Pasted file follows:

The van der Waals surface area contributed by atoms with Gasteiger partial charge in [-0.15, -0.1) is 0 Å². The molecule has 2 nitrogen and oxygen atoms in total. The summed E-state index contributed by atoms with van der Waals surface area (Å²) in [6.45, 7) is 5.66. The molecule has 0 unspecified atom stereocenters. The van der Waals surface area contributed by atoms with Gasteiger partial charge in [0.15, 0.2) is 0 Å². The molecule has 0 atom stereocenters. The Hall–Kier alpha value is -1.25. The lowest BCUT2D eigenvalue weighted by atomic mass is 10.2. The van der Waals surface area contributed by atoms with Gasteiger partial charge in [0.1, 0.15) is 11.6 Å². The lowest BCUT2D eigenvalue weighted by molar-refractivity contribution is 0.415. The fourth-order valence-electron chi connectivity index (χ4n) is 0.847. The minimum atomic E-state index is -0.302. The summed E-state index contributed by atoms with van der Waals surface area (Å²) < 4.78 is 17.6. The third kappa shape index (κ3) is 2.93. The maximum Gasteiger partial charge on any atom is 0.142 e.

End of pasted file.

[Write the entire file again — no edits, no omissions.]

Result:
The van der Waals surface area contributed by atoms with Gasteiger partial charge in [-0.15, -0.1) is 0 Å². The molecule has 2 nitrogen and oxygen atoms in total. The summed E-state index contributed by atoms with van der Waals surface area (Å²) in [6.45, 7) is 5.66. The molecule has 0 unspecified atom stereocenters. The van der Waals surface area contributed by atoms with Gasteiger partial charge in [0.15, 0.2) is 0 Å². The molecule has 0 atom stereocenters. The Hall–Kier alpha value is -1.25. The lowest BCUT2D eigenvalue weighted by atomic mass is 10.2. The van der Waals surface area contributed by atoms with Gasteiger partial charge in [0.1, 0.15) is 11.6 Å². The lowest BCUT2D eigenvalue weighted by molar-refractivity contribution is 0.415. The fourth-order valence-electron chi connectivity index (χ4n) is 0.847. The minimum atomic E-state index is -0.302. The summed E-state index contributed by atoms with van der Waals surface area (Å²) < 4.78 is 17.6. The third kappa shape index (κ3) is 2.93. The maximum Gasteiger partial charge on any atom is 0.142 e.